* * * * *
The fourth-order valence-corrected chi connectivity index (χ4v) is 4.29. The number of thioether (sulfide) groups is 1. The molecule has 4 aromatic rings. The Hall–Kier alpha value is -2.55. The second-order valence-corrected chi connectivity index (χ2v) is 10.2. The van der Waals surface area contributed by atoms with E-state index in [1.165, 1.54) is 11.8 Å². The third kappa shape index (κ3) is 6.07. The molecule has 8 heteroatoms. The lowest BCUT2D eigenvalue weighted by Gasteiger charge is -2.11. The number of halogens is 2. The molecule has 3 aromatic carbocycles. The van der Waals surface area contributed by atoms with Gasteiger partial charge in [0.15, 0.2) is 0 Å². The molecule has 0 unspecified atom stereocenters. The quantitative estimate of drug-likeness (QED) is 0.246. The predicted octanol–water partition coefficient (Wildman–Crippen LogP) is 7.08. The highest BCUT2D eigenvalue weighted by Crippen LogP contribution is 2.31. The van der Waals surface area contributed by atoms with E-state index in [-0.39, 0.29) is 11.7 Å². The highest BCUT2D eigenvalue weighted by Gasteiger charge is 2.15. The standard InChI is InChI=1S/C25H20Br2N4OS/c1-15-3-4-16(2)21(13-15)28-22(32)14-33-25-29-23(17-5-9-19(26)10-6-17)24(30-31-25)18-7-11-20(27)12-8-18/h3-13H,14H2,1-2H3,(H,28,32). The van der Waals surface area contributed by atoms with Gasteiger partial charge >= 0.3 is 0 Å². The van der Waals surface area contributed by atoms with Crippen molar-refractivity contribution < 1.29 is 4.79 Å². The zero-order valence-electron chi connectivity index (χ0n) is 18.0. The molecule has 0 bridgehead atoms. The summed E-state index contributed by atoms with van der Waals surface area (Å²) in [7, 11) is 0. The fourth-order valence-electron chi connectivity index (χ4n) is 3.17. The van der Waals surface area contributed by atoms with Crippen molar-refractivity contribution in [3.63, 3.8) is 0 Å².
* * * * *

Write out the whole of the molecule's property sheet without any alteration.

The fourth-order valence-corrected chi connectivity index (χ4v) is 4.29. The number of thioether (sulfide) groups is 1. The molecule has 4 aromatic rings. The Hall–Kier alpha value is -2.55. The second-order valence-corrected chi connectivity index (χ2v) is 10.2. The van der Waals surface area contributed by atoms with E-state index in [1.165, 1.54) is 11.8 Å². The third kappa shape index (κ3) is 6.07. The molecule has 8 heteroatoms. The lowest BCUT2D eigenvalue weighted by Gasteiger charge is -2.11. The number of halogens is 2. The molecule has 3 aromatic carbocycles. The van der Waals surface area contributed by atoms with Gasteiger partial charge in [0.15, 0.2) is 0 Å². The molecule has 0 unspecified atom stereocenters. The quantitative estimate of drug-likeness (QED) is 0.246. The predicted octanol–water partition coefficient (Wildman–Crippen LogP) is 7.08. The highest BCUT2D eigenvalue weighted by Crippen LogP contribution is 2.31. The van der Waals surface area contributed by atoms with E-state index in [-0.39, 0.29) is 11.7 Å². The highest BCUT2D eigenvalue weighted by Gasteiger charge is 2.15. The standard InChI is InChI=1S/C25H20Br2N4OS/c1-15-3-4-16(2)21(13-15)28-22(32)14-33-25-29-23(17-5-9-19(26)10-6-17)24(30-31-25)18-7-11-20(27)12-8-18/h3-13H,14H2,1-2H3,(H,28,32). The van der Waals surface area contributed by atoms with Gasteiger partial charge >= 0.3 is 0 Å². The van der Waals surface area contributed by atoms with Crippen molar-refractivity contribution < 1.29 is 4.79 Å². The zero-order valence-electron chi connectivity index (χ0n) is 18.0. The molecule has 0 bridgehead atoms. The summed E-state index contributed by atoms with van der Waals surface area (Å²) in [7, 11) is 0. The fourth-order valence-electron chi connectivity index (χ4n) is 3.17. The van der Waals surface area contributed by atoms with Crippen molar-refractivity contribution in [3.63, 3.8) is 0 Å².